HARARE – The African Medallion Group (AMG) is next week expected to launch another batch of its gold medallions to commemorate the African Union (AU)’s 54th anniversary, officials say.
This also comes as debate over the use of these bullion coins as a future currency and the need for greater beneficiation of the yellow metal through such initiatives has gathered momentum.
“With the special and quarter ounce medallions having a nominal value or price of just $5, AMG believes demand will rise in the future and any further purchases will be done in consultation with the (original) 100 piece holders to be notified through a closed loop trading system,” founder and promoter Frank Buyanga said.
“This gives all initial subscribers potential to secure greater returns in future. The guaranteed buy back amount is fixed at $5 (per) each medallion. However, future value will be determined in trade amount,” he said, adding the dedication to the half-a-century old AU had also arisen from one of the continental body’s core ideas or objectives of “fostering unity and economic integration”.
Having released an initial 10 medallions in SA and which were quickly snapped up by entrepreneur Sandile Shezi in early April, AMG believes its precious mineral-backed products would be key for wealth preservation and diversifying income streams for African investors.
The rare medallions, promoters say, will also come with a certificate to confirm genuine possession of these new and guaranteed coins with Buyanga’s signature.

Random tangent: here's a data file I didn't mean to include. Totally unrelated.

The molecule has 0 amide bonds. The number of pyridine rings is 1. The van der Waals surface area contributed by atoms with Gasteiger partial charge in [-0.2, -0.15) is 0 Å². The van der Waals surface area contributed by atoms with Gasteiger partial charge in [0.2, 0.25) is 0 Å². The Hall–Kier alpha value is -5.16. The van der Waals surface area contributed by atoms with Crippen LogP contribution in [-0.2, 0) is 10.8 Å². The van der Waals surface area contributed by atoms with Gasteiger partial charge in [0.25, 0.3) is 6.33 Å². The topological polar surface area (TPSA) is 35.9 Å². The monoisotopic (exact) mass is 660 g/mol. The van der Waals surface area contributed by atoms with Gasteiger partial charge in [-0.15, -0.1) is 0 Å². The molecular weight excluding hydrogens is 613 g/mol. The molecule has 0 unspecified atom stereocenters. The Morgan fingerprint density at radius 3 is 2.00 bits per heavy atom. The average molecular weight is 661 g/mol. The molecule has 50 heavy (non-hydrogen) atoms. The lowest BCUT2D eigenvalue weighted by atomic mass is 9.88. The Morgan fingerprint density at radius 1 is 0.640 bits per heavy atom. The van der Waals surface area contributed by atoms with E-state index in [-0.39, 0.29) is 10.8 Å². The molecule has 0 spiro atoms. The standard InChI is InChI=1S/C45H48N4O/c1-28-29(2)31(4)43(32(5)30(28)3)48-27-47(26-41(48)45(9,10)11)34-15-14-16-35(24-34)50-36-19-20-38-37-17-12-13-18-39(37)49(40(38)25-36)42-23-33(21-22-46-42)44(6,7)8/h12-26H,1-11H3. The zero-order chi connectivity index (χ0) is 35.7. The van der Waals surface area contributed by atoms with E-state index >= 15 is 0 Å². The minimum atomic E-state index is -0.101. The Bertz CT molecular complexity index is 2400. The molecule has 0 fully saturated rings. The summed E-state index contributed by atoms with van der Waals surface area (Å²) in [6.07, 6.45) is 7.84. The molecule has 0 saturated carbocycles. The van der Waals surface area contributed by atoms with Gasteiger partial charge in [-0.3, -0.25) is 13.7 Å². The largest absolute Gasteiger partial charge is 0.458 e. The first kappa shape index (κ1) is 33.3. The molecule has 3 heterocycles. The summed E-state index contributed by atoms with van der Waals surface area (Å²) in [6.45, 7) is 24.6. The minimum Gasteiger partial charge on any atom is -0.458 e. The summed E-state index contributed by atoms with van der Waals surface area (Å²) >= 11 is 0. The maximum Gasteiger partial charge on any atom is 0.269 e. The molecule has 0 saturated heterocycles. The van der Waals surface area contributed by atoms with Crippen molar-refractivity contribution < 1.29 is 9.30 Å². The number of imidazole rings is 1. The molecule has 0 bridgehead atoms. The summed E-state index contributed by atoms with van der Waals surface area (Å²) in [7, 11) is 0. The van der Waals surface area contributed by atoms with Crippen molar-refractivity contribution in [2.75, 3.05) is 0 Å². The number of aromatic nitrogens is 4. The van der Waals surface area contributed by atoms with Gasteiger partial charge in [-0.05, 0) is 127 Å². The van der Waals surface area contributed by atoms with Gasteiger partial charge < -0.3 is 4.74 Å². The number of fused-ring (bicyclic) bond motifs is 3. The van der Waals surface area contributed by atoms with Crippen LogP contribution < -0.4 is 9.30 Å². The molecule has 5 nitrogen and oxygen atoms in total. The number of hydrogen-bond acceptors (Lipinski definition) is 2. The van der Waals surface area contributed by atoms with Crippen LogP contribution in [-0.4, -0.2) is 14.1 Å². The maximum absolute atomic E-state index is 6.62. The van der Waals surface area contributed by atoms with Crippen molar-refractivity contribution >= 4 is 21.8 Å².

“Each medallion allows you to have your wealth backed by a strong (and) valuable commodity, which can easily be liquidated,” the Hamilton Property Holdings owner and businessman said, adding they had also sought to align their theme to the African entity’s aspirations of “making its citizens or people to position themselves as global leaders”.
A gold investor himself, Buyanga and AMG say their initiative was meant to afford people from all walks of life an opportunity to invest in this resilient commodity and natural resource.
In line with his desire to see the continent benefitting more from its resources, the South African-based philanthropist has recently called on Africa – with a billion-plus people and growing young population – to value add its products, and double its gross economic output, as a way of empowering itself.
According to Buyanga, it was regretful that many were still clamouring for government and donor handouts when a shift in national focus could help eliminate this dependency, and high poverty levels.
The Pan African Business Forum director for small-to-medium enterprises strategy said it was time Africa improved its lot and economic fortunes – through beneficiation – since much of Europe and the western world depended on its resources.